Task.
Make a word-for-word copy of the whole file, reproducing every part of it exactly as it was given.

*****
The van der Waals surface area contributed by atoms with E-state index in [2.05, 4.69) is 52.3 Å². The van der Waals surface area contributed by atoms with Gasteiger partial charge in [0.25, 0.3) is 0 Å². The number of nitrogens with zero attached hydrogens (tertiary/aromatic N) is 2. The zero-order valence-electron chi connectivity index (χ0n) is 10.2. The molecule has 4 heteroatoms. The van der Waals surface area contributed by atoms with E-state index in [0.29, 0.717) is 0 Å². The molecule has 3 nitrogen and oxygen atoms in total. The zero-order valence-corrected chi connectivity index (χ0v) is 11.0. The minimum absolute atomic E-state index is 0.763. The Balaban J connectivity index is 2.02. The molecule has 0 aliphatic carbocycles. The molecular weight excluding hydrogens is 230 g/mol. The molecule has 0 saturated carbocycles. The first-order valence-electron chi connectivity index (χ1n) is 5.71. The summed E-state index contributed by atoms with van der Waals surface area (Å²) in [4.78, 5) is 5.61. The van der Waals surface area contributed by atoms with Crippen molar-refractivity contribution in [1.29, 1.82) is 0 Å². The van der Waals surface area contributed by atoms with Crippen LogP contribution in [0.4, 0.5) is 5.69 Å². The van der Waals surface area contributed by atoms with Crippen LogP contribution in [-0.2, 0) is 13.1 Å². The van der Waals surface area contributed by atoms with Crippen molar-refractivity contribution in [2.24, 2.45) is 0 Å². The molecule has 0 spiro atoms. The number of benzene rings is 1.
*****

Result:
The van der Waals surface area contributed by atoms with E-state index in [2.05, 4.69) is 52.3 Å². The van der Waals surface area contributed by atoms with Gasteiger partial charge in [0.25, 0.3) is 0 Å². The number of nitrogens with zero attached hydrogens (tertiary/aromatic N) is 2. The zero-order valence-electron chi connectivity index (χ0n) is 10.2. The molecule has 4 heteroatoms. The van der Waals surface area contributed by atoms with E-state index in [0.29, 0.717) is 0 Å². The molecule has 3 nitrogen and oxygen atoms in total. The zero-order valence-corrected chi connectivity index (χ0v) is 11.0. The minimum absolute atomic E-state index is 0.763. The Balaban J connectivity index is 2.02. The molecule has 0 aliphatic carbocycles. The molecular weight excluding hydrogens is 230 g/mol. The molecule has 0 saturated carbocycles. The first-order valence-electron chi connectivity index (χ1n) is 5.71. The summed E-state index contributed by atoms with van der Waals surface area (Å²) in [4.78, 5) is 5.61. The van der Waals surface area contributed by atoms with Crippen molar-refractivity contribution in [1.29, 1.82) is 0 Å². The van der Waals surface area contributed by atoms with Crippen LogP contribution in [0.4, 0.5) is 5.69 Å². The van der Waals surface area contributed by atoms with Crippen LogP contribution in [-0.2, 0) is 13.1 Å². The van der Waals surface area contributed by atoms with Crippen molar-refractivity contribution in [2.24, 2.45) is 0 Å². The molecule has 0 spiro atoms. The number of benzene rings is 1.